Using terms in your branding that have a ‘descriptive’ quality i.e. that do not distinguish your product from other traders, can later be problematic when you want to stop other traders from using the term. This was seen recently in the Full Federal Court’s dismissal of an appeal by Stone & Wood Group Pty Ltd (Stone & Wood) against Intellectual Property Development Corporation Pty Ltd and Elixir Signature Pty Ltd (Elixir).[i]
In 2010, Stone & Wood started producing a craft beer called “Pacific Ale”. In 2015, Elixir started selling a beer called “Thunder Road Pacific Ale”, which was later re-named “Thunder Road Pacific”. Thunder Road is one of Elixir’s brands of beer.
Stone & Wood commenced proceedings claiming that Elixir engaged in:
- passing off i.e. Elixir wrongly suggested a connection with Stone & Wood’s products causing damage or likely damage to Stone & Wood’s goodwill or reputation
- misleading or deceptive conduct in contravention of s18 of the Australian Consumer Law. This section states that a person must not, in trade or commerce engage in conduct that is misleading or deceptive
- false or misleading representations in contravention of s29 of the Australian Consumer Law.
The primary judge dismissed Stone & Wood’s claims including on the following bases:
- After comparing the labels and packaging of the beer bottles, Elixir’s label had no reference to “Stone & Wood” and its dominant feature was on the bottle was “Pacific Ale” or “Pacific”, whereas Stone & Wood’s beer bottle’s dominant feature was the name “Stone & Wood”. Elixir’s branding with a different label and colours adequately identified that Thunder Road sold that particular beer.
- The word “Pacific” used by Stone & Wood is inherently descriptive. It can be used to describe the Pacific Ocean and other things associated with the Pacific Ocean. It was also used by Stone & Wood to describe beers made from hops in Australia and New Zealand and to generate a calming, cooling response in customers.
- By choosing a name for a product with a descriptive aspect, Stone & Wood ran the risk that others might use this name and that the word “Pacific” would not adequately distinguish its product from other traders’ products.
- Stone & Wood did not have a well-known market reputation with the word “Pacific”. This case was distinguished from the Anheuser-Busch, Inc v Budějovický Budvar, Národní Podnik (Budweiser Case)  FCA 390; 56 IPR 182, where the “Budweiser” trade mark/beer was found to have a well-known reputation.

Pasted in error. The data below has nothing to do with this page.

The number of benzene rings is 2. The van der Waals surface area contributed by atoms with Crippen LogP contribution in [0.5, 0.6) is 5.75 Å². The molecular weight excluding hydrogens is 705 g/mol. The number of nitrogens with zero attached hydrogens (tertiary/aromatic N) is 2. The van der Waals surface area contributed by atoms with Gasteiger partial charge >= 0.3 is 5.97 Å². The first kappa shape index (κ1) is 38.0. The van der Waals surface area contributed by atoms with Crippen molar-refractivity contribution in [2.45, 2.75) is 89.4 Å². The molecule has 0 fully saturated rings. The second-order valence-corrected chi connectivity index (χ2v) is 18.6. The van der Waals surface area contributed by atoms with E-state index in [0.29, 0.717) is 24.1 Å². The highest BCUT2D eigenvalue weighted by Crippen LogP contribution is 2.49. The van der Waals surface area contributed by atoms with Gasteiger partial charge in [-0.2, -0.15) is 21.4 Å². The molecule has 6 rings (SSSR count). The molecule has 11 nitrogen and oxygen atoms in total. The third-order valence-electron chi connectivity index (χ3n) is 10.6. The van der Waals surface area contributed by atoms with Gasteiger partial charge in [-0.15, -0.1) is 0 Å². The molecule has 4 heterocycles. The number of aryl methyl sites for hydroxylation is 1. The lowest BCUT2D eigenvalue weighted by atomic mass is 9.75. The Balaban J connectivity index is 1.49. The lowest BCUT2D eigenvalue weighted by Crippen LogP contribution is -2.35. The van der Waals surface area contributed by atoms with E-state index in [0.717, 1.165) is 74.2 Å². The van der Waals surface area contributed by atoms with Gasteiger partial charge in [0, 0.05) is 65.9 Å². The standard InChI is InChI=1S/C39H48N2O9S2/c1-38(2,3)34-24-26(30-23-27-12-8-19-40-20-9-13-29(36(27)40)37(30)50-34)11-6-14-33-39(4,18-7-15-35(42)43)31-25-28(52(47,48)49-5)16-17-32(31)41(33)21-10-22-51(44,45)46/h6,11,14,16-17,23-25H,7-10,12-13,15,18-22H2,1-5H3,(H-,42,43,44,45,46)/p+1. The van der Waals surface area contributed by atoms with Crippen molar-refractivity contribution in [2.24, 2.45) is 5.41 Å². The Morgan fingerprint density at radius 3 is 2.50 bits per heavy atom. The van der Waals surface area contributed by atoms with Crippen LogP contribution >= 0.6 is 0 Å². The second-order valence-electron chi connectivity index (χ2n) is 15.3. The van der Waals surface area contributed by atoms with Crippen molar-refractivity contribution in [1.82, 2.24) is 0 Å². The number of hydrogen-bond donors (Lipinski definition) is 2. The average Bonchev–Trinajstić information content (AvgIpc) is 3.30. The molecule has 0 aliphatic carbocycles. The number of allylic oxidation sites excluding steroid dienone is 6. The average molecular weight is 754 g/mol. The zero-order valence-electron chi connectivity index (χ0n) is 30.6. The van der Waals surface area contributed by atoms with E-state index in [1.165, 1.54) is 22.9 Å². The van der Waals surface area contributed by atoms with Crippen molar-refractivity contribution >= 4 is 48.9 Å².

The primary judge also found that Elixir sought to some extent to take advantage of Stone & Wood’s success on the Pacific Ale product, but not because Elixir wanted to confuse people into thinking Thunder Road’s product was “Stone & Wood Pacific Ale” or that there was an association or connection between the two products.
Stone & Wood challenged the primary judge’s findings in the Full Federal Court of Australia.
The Full Federal Court similarly dismissed Stone & Wood’s appeal including on the basis that “Pacific Ale” is a descriptive term and even appeared on Stone & Wood’s website in the location where information about the type of beer is commonly provided.
- When considering whether to register a trade mark, consider whether the word is distinctive or on the other hand descriptive or generic. Generic or descriptive terms which describe the goods or services sold will generally not be accepted by the Trade Marks Examiner e.g. registering the word “apple” for a trade mark relating to juice may not be accepted as it would deprive other juice traders from using a generic or descriptive word relating to their product. However, the word “apple” has been registered as a trade mark in relation to electronics. We can assist with advising you on whether your proposed trade mark is descriptive or generic and advise you on how to best position your proposed trade mark for acceptance in an application to the Trade Marks Examiner.
- If you are pursuing a trader for misleading or deceptive conduct or passing off, key things to consider in your strategy and assessment of your prospects of success include:
- whether the terms allegedly infringed are too generic and cannot be used to distinguish your goods from the goods of another trader; and
- separately, whether you have built a market reputation in the term(s).